Article in Computer Sweden on December 13. Swedish banks are falling behind and are threatened by new players who invest in mobility - says Daniel Freeman of Fjord in a debate article published by Computer Sweden on December 5th. The solution, however, is not to launch new exciting apps, as explained by Per Hägerö (CTO neXus) in the following article.
Banks and other financial players have to strengthen security and ensure that sensitive financial information doesn’t end up in the wrong hands. The risks are particularly high in this field, both for the banks and their clients.
Offering new innovative banking services, for example in the form of applications such as Tink and Qapital, is, of course, important for banks to keep their competitive edge. But these new services often have low security requirements for accessing information. The applications are often only protected with username and password and the risk is high that someone without rights can see an individual’s income, debts and shopping habits.
As stated in the article “Millions of passwords from social networks have gone astray” in Computer Sweden on the 4th of December, username and password are usually at a very low level of protection. Two million passwords from Google, Twitter and Facebook among others have been found on a hacker’s computer. Since it is normal to reuse passwords and usernames, the dark side suddenly has easy access to private financial information.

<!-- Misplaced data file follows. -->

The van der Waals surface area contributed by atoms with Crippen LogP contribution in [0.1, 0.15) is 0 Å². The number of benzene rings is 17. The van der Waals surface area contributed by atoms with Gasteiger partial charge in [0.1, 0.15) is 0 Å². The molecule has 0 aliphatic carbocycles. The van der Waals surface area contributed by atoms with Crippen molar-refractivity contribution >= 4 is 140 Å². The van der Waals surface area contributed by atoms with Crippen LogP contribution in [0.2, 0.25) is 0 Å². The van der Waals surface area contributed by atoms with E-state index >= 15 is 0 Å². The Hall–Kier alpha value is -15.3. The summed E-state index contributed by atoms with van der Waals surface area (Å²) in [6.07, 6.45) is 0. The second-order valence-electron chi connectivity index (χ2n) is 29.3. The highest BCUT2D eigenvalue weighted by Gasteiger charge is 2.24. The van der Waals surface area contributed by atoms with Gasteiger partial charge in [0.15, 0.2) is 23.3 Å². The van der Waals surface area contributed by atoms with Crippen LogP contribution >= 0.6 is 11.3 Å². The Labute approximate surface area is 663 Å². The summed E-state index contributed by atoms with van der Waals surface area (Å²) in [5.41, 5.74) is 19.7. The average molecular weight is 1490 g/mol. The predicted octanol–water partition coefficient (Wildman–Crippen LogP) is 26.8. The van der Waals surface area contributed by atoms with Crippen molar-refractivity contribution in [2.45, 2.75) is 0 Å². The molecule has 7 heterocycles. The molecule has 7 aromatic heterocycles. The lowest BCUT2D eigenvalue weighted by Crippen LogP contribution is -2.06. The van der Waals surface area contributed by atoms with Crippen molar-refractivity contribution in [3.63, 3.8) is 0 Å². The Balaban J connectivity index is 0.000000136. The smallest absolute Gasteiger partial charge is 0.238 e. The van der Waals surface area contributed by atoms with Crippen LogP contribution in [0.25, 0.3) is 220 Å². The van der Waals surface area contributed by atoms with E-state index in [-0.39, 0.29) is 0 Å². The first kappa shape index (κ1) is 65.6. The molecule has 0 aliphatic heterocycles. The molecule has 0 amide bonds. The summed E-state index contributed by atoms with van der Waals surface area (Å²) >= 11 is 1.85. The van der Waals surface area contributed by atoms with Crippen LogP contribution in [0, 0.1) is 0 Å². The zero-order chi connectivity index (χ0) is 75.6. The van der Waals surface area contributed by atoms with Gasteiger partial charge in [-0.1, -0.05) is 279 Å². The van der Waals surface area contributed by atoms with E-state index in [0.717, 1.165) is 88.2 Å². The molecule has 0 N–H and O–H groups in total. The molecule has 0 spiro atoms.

The Swedish Data Inspection Board has reevaluated their opinion regarding private financial information and believes that it should now be classified as private and sensitive. This has put pressure on collection agencies and banks to implement strong authentication for web applications and mobile apps.
The Data Inspection Board’s initiative is admirable and can hopefully lead to a new standard for the business segment, which will increase security for all bank apps and web services to strengthen the protection of individual privacy.
Development is fast and as long as there are no rules and standards in this area citizens are exposed to great risks. It is time for banks and other financial players to take responsibility and implement safer checks of identity. My opinion is that the Data Inspection Board should be more active and it is also a question that politicians should start addressing. It would be natural for the government to demand that banks and financial players implement better protection for their customers.
Today, there are several different techniques for strong authentication, like checking an identity using BankID, eID, or an OTP-token generator.
It should be a given for banks, financial institutions, collection agencies, and other entities that handle money for individuals to make sure that they offer secure identity and access control for all services, including mobile apps for depositing and communicating with clients.
The risks associated with not doing it are too great, for all parties – financial entities and individual customers.
This is also a societal issue regarding our right to privacy.
By Per Hägerö
Translated from Swedish by neXus. Original Swedish version